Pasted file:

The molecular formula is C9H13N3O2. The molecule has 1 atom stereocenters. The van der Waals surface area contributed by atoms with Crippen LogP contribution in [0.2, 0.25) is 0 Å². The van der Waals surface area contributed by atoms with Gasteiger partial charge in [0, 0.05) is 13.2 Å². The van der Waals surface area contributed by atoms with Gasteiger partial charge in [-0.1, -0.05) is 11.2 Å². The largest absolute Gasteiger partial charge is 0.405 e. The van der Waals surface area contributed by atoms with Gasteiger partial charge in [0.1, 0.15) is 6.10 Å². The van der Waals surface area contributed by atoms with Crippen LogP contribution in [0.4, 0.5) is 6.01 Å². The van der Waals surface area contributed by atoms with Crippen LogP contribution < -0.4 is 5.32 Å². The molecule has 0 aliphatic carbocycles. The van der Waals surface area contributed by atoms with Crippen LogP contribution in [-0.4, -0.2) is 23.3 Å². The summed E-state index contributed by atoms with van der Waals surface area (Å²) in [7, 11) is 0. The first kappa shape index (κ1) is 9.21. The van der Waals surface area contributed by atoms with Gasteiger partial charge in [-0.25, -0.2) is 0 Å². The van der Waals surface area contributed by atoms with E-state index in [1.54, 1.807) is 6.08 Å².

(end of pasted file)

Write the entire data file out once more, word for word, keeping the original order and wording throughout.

The molecular formula is C9H13N3O2. The molecule has 1 atom stereocenters. The van der Waals surface area contributed by atoms with Crippen LogP contribution in [0.2, 0.25) is 0 Å². The van der Waals surface area contributed by atoms with Gasteiger partial charge in [0, 0.05) is 13.2 Å². The van der Waals surface area contributed by atoms with Gasteiger partial charge in [-0.1, -0.05) is 11.2 Å². The largest absolute Gasteiger partial charge is 0.405 e. The van der Waals surface area contributed by atoms with Gasteiger partial charge in [0.1, 0.15) is 6.10 Å². The van der Waals surface area contributed by atoms with Crippen LogP contribution in [0.4, 0.5) is 6.01 Å². The van der Waals surface area contributed by atoms with Crippen LogP contribution < -0.4 is 5.32 Å². The molecule has 0 aliphatic carbocycles. The van der Waals surface area contributed by atoms with Crippen LogP contribution in [-0.4, -0.2) is 23.3 Å². The summed E-state index contributed by atoms with van der Waals surface area (Å²) in [7, 11) is 0. The first kappa shape index (κ1) is 9.21. The van der Waals surface area contributed by atoms with Gasteiger partial charge in [-0.25, -0.2) is 0 Å². The van der Waals surface area contributed by atoms with E-state index in [1.54, 1.807) is 6.08 Å².